Ilija Cašule, of Macquarie University in Australia, is attracting more and more attention with his Indo-European-Burushaski hypothesis. As part of his thoroughgoing comparison between Indo-European and Burushaski, Cašule has looked at kinship terms (see p. 12 in the attached). Although, at first glance (see here), Burushaski kin terms support the Dene-Caucasian placement of Burushaski (if one is willing to entertain any long-range proposals at all), Cašule brings up the Burushaski plural suffix –taro used almost exclusively with kinship terms, which does strike one as similar to the ubiquitous Indo-European kin term ending –ter. As I argued at length elsewhere (here and here), IE kinship terms are puzzling in a lot of respects. One of them is the fact that many key kinship terms are already complex morphological structures at the Proto-Indo-European level, and the daughter languages don’t shed any light on the function of those widely-spread IE suffixes. Other language families typically maintain a clear trace of the semantic and pragmatic functions of kinterm-specific grammatical forms, but in IE languages such grammatical forms are obscure. Hittite data has so far contributed nothing to our understanding of the meaning of PIE –ter (or *Hter in some laryngeal reconstructions). Nostratic kinterm reconstructions are of very poor quality and they contain nothing approximating IE *-ter (see Dziebel, G. V. “Reconstructing ‘our’ kinship terminology: Comments on the Indo-European material in A. V. Dybo’s and S. V. Kullanda’s The Nostratic terminology of kinship and affinity.” Kinship Algebra, No. 10 (2006)). This suggests that the most divergent IE language hasn’t been found yet. And, who knows, maybe Cašule found it and it’s Burushaski.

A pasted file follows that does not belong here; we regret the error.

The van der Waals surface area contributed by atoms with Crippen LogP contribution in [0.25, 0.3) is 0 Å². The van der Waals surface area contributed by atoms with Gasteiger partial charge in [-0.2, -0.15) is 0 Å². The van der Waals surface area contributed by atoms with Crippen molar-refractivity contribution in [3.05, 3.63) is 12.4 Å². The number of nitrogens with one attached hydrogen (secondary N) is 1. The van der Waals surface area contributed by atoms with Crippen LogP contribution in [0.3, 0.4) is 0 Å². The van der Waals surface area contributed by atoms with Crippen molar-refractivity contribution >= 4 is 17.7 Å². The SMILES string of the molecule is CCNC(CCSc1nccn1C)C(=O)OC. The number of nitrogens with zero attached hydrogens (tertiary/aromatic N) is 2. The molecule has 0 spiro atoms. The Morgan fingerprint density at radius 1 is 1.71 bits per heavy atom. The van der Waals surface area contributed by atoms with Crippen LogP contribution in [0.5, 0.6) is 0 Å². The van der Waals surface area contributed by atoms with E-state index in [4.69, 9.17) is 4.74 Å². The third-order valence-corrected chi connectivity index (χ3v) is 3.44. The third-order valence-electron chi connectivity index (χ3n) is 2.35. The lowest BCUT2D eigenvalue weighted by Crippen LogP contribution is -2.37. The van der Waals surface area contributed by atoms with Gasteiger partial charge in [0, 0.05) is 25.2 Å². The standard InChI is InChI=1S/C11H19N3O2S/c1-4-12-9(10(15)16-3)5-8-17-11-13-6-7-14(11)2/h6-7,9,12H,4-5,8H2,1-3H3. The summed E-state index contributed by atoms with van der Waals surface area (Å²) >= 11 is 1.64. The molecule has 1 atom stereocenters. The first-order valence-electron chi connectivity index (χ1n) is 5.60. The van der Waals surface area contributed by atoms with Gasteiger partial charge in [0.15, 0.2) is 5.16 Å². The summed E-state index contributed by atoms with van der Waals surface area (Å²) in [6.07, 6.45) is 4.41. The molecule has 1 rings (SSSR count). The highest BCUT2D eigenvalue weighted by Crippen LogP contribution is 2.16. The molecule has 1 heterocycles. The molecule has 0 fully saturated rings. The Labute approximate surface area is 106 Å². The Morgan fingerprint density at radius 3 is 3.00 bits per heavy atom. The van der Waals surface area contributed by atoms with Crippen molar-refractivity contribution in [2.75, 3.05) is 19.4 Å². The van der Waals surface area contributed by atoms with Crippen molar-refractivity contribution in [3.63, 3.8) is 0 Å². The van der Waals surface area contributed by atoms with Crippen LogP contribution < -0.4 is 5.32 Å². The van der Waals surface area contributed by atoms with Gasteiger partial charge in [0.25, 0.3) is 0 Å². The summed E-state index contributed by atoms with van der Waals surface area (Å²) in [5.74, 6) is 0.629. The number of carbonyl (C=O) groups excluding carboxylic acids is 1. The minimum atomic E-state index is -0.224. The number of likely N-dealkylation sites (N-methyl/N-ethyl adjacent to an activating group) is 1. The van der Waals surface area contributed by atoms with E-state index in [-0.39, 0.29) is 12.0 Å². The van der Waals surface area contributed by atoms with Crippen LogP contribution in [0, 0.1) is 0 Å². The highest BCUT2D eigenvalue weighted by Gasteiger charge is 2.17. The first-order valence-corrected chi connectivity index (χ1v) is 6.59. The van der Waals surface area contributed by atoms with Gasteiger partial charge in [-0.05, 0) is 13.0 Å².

Burushaski and North Caucasian Sibling Terms

Friday, March 30th, 2012

Bengston & Blažek defend the Dene-Caucasian hypothesis against the recent claim by I. Cašule that Burushaski is related to Indo-European. As part of their defense, they suggest (p. 55) etymological links between Burushaski and North Caucasian sibling terms.

Burushaski has a version of a typologically rare sibling type 8 (see Dziebel, The Genius of Kinship, 290). North Caucasian languages have type E, with the same underlying root for both brother and sister, which is two mutational steps down from type 8. The Burushaski term for ‘brother of male’ and ‘sister of female’ fits well with the North Caucasian root underlying the brother and sister terms. Bengston & Blažek see the same root behind one of Basque sibling terms and the only term for ‘sibling’ in Ket. The Dene-Caucasian hypothesis has not been well-received by the mainstream academic establishment, but it’s infinitely more robust than the Casule proposal. In light of the rarity of type 8 globally, it’s noteworthy, as I pointed out in The Genius of Kinship, that Basque, another member of the putative Dene-Caucasian stock, shares sibling type 8 with Burushaski. The reduction from type 8 to type E (North Caucasian) or A (Ket) is consistent with the global phylogeny of sibling sets.


Bengston, John D., and Václav Blažek. 2011. On the Burushaski-Indo-European Hypothesis by I. Cašule. Journal of Language Relationship 6: 25-63.